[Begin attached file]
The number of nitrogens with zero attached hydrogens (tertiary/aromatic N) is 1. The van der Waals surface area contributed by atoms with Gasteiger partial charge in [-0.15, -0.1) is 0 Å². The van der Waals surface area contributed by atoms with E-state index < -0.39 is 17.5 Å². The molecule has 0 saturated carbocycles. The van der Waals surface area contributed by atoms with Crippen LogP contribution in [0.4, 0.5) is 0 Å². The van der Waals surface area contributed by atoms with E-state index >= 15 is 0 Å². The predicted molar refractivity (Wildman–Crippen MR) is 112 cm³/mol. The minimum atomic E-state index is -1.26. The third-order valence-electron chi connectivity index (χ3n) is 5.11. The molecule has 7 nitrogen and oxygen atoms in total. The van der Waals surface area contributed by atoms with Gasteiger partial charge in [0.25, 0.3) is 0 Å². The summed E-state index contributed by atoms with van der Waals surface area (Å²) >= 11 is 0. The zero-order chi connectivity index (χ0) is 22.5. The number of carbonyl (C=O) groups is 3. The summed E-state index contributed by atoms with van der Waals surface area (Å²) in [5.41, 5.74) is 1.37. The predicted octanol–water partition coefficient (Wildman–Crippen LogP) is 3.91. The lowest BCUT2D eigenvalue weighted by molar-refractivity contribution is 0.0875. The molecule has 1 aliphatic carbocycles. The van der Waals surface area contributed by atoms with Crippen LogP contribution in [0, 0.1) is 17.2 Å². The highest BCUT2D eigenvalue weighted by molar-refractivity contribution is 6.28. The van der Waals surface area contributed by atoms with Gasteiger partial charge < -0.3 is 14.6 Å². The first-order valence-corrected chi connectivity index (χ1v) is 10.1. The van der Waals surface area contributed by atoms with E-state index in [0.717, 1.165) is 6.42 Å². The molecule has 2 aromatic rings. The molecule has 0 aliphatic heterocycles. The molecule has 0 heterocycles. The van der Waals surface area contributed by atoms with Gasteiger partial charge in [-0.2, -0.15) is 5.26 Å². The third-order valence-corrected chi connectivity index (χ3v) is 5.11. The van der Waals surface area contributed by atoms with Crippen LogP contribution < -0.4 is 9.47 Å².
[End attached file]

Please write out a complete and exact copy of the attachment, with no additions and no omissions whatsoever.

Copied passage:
The number of nitrogens with zero attached hydrogens (tertiary/aromatic N) is 1. The van der Waals surface area contributed by atoms with Gasteiger partial charge in [-0.15, -0.1) is 0 Å². The van der Waals surface area contributed by atoms with E-state index < -0.39 is 17.5 Å². The molecule has 0 saturated carbocycles. The van der Waals surface area contributed by atoms with Crippen LogP contribution in [0.4, 0.5) is 0 Å². The van der Waals surface area contributed by atoms with E-state index >= 15 is 0 Å². The predicted molar refractivity (Wildman–Crippen MR) is 112 cm³/mol. The minimum atomic E-state index is -1.26. The third-order valence-electron chi connectivity index (χ3n) is 5.11. The molecule has 7 nitrogen and oxygen atoms in total. The van der Waals surface area contributed by atoms with Gasteiger partial charge in [0.25, 0.3) is 0 Å². The summed E-state index contributed by atoms with van der Waals surface area (Å²) >= 11 is 0. The zero-order chi connectivity index (χ0) is 22.5. The number of carbonyl (C=O) groups is 3. The summed E-state index contributed by atoms with van der Waals surface area (Å²) in [5.41, 5.74) is 1.37. The predicted octanol–water partition coefficient (Wildman–Crippen LogP) is 3.91. The lowest BCUT2D eigenvalue weighted by molar-refractivity contribution is 0.0875. The molecule has 1 aliphatic carbocycles. The van der Waals surface area contributed by atoms with Crippen LogP contribution in [0, 0.1) is 17.2 Å². The highest BCUT2D eigenvalue weighted by molar-refractivity contribution is 6.28. The van der Waals surface area contributed by atoms with Gasteiger partial charge < -0.3 is 14.6 Å². The first-order valence-corrected chi connectivity index (χ1v) is 10.1. The van der Waals surface area contributed by atoms with E-state index in [0.717, 1.165) is 6.42 Å². The molecule has 2 aromatic rings. The molecule has 0 aliphatic heterocycles. The molecule has 0 heterocycles. The van der Waals surface area contributed by atoms with Gasteiger partial charge in [-0.2, -0.15) is 5.26 Å². The third-order valence-corrected chi connectivity index (χ3v) is 5.11. The van der Waals surface area contributed by atoms with Crippen LogP contribution < -0.4 is 9.47 Å².